Ola Kala Bistro
“Virtue is more clearly shown in the performance of fine actions than in the non-performance of base ones.” Aristotle
I used to play in an amateur rock band. From time to time, I’d play at big parties or small clubs. I was comfortable in front of an audience. Sometimes too comfortable. It was easy to fall into patterns and routines, to lose focus.
But if I knew there was a serious musician in the audience, I’d take it to another level.
I had a similar feeling when I struck up a friendship with Adam, an LA movie producer who lived in Prague for the past six months. He’s a world traveler with a sophisticated and discerning palate. The man knows his food and drink.
When we started having regular dinners, I realized it’s time to see how well Prague restaurants, based on my recommendations, played to a knowledgeable and discriminating audience. The set list of eateries was up to me.
I wanted to share the city’s best and some gems off the beaten track. We hit Osteria da Clara, La Bottega di Finestra, SaSaZu, Chagall’s Club, La Gastronomia, and even Letná beer garden.
Without me, Adam found Sansho, Ichnusa, La Finestra, La Degustation and many others. One day, as I was searching my mind for a place worthy of sharing, I walked up Korunni in Vinohrady and saw Ola Kala Bistro.
I’d passed by many times, but hadn’t heard much buzz about it. The menu looked good, but it felt like a gamble, without much word of mouth to go on. It is connected to a cooking school of the same name, which I considered a positive. We decided to take a chance and give it a try.
The dining room is filled with light, cream-colored fabrics and wood, with brick walls adding some contrast.
It had a somewhat feminine feel to me, though the lighting was a little bright for romance.
Our waiter brought a bread basket with softened, salted butter.
The small white baguette slices were fairly ordinary, but the darker bread had more character and was quite enjoyable.
We ordered a bottle of red wine, the 2008 Côtes de Bourg from Château de Croûte (779 CZK).
On the first tasting, it was on the thin side and rather tannic. After 10 minutes catching some air, it opened up and was more enjoyable. The Aquila still water (80 CZK) we ordered with it was room temperature.
We both received an amuse bouche. The chef was thoughtful because Adam had informed the waiter that he did not eat pork, so his was different than mine.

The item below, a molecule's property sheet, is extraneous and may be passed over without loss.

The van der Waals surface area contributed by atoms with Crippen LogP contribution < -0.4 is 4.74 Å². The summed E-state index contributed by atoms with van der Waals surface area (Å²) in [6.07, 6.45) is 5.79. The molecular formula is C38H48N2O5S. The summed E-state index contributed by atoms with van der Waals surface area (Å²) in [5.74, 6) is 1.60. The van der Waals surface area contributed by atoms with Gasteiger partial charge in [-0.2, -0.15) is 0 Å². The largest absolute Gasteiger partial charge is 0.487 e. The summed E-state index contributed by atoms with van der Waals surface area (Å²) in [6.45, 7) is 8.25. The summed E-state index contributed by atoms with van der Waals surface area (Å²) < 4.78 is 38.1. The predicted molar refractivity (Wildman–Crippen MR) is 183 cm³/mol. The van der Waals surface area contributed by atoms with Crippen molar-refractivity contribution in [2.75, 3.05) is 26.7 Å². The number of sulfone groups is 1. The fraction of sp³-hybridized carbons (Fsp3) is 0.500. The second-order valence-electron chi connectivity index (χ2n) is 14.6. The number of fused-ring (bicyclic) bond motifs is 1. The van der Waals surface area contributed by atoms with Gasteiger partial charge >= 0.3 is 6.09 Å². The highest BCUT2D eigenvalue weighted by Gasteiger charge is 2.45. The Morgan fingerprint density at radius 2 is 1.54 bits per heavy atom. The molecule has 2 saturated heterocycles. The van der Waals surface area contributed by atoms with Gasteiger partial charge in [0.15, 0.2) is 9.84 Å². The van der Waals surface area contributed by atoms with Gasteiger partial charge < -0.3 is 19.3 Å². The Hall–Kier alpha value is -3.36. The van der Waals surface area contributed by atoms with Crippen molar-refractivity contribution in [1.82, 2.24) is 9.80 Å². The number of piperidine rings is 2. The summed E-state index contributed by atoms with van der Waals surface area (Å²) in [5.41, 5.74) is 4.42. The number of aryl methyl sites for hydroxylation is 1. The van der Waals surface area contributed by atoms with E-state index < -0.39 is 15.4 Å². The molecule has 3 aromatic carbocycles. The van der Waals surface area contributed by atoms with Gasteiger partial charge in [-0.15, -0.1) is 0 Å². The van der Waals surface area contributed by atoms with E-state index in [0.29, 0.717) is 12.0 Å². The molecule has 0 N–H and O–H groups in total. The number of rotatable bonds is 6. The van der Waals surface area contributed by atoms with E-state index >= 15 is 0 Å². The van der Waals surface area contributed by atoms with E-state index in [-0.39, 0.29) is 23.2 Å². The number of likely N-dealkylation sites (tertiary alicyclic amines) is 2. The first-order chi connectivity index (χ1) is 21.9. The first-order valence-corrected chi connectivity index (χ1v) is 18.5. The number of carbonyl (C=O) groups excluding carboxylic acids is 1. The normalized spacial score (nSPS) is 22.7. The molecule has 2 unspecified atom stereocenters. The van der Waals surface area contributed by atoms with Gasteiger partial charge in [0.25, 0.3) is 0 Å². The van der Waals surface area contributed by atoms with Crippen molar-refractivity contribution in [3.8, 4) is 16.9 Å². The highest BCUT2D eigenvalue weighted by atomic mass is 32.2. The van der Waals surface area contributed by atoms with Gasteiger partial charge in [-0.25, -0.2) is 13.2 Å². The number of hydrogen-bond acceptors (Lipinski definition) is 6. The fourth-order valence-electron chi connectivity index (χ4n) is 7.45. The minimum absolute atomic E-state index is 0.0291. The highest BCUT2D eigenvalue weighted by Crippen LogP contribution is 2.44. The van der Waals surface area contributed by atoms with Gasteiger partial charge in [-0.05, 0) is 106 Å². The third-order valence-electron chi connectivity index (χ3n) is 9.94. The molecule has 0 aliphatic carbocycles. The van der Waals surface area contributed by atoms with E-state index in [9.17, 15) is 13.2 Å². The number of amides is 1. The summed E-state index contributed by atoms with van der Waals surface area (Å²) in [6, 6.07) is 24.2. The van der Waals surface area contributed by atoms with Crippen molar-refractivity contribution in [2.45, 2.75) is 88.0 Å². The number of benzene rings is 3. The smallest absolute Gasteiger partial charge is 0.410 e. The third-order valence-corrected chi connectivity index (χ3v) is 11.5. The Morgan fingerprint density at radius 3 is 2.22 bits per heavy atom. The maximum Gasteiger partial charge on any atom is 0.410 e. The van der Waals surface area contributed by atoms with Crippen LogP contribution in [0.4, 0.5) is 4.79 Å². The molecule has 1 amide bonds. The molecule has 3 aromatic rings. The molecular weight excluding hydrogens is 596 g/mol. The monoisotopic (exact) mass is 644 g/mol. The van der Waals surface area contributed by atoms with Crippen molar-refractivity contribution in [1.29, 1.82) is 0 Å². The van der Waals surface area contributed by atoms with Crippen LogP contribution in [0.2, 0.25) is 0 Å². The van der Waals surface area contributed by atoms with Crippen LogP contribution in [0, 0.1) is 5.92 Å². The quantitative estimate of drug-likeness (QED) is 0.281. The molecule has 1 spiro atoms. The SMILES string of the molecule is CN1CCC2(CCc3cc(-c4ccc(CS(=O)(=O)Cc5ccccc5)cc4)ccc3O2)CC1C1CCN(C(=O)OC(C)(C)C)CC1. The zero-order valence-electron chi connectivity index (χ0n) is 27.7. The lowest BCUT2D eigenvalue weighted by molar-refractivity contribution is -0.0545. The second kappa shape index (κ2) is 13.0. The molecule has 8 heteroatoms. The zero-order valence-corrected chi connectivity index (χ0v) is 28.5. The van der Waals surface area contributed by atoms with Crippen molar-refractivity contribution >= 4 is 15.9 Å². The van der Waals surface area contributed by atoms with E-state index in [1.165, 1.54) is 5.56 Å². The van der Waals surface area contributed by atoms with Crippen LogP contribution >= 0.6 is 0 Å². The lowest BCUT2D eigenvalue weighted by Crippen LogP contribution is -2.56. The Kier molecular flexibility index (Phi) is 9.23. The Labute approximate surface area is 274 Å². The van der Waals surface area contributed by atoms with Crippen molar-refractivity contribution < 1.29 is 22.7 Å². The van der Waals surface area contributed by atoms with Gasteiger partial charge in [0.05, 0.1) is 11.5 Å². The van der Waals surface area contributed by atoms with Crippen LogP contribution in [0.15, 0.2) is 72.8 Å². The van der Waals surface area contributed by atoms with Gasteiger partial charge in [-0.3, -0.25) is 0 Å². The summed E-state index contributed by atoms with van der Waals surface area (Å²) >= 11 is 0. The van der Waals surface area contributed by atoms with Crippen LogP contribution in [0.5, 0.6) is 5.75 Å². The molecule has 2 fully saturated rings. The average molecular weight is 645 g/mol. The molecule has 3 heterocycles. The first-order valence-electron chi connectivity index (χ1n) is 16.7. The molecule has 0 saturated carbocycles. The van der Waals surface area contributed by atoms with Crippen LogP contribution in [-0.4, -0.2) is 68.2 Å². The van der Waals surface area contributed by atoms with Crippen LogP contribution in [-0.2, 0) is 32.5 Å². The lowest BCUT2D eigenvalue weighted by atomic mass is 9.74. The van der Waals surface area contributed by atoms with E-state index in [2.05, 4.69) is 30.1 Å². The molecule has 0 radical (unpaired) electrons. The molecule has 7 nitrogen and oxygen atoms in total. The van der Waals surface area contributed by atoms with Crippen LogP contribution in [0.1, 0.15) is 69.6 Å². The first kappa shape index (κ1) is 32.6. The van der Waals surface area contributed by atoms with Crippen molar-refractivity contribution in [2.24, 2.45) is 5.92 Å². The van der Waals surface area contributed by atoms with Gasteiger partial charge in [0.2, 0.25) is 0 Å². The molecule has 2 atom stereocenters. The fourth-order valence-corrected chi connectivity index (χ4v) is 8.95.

I had a lightly cooked zucchini slice rolled up with bacon cream, which was salty but a decent way to wake up the taste buds.
Adam had a slice of duck breast filled with apple and horseradish puree. He said the duck was somewhat dry, but he still liked it.
For a starter, Adam had the duck parfait (168 CZK).
It came with ginger chutney, fruit coulis, a slice of fresh fig, and two small pieces of toast.
Underneath the cool layer of white fat, there was smooth, rich, fatty duck liver pâté.
We thought it was great, spreading it on the toast and, when that ran out, on the bread from the basket. The chutney tasted of sweet rhubarb, but it was harder to detect the ginger.
I had the monkfish starter (320 CZK), which was a special.
The small piece of fish tasted fresh, but it was slightly overcooked, toughening the texture. It sat on top of julienned carrots and coriander.
The dish came with mango-coconut sauce. It was sweet, but neither flavor in the sauce really stood out. The chili “gel,” which I liked, tasted quite similar to the red pepper and garlic relish, ajvar. Overall, I thought the dish was overpriced and underflavored.
For a main course, Adam had the flap steak (397 CZK). The very tender cut (by Prague standards) was cooked rare and was one of the best steaks I’ve had in a while.
However, it came with a delicious red wine “gravy,” something of a demi-glace, that added a savory richness. Adam particularly enjoyed the lightly-cooked red onions. The potatoes were competently cooked, but also fairly flavorless. The little celery-zucchini “salad” on the side had too much mayo.
I had the veal cheeks in a red wine sauce (357 CZK). This I loved.
It came with pearl onions, bacon, champignons, and the creamiest, silky parsnip purée. The meat was fork-tender and melted in the mouth, with the lightly sweet and tangy sauce. I’d go back just for this dish. For dessert, I had the 64% Manjari chocolate “mousse” (165 CZK).
It sat on a warm, chewy almond cake and orange coulis. I was a fan of the smooth intensity of the chocolate, which was cut by the acidic sauce. Adam thought it was OK. He was more impressed by his dessert, the chocolate fondant (165 CZK).
It came with sour cherry “ragout” which was a terrific contrast with the warm chocolate. Crème fraîche was also on the plate to add a cool balance.
The meal ended with even more chocolate — creamy, intense handmade truffles.
Unfortunately, we ate three of the four before I remembered to take a picture. I did not mind the extra cocoa buzz at all.
The service was friendly and smiling, but not always well-informed. The bill came to 2,551 CZK without tip. It would have been closer to 2,000 CZK without the bottle of wine.
While not perfect, there were plenty of hits, and we both felt pleased with our choice of Ola Kala Bistro. I’d compare it favorably with restaurants I’ve enjoyed in Prague’s historic center like Kalina and Chagall’s Club.
I’d recommend you stop in for a performance.
Ola Kala Bistro
Prague 2 – Vinohrady
Tel. (+420) 222 540 400
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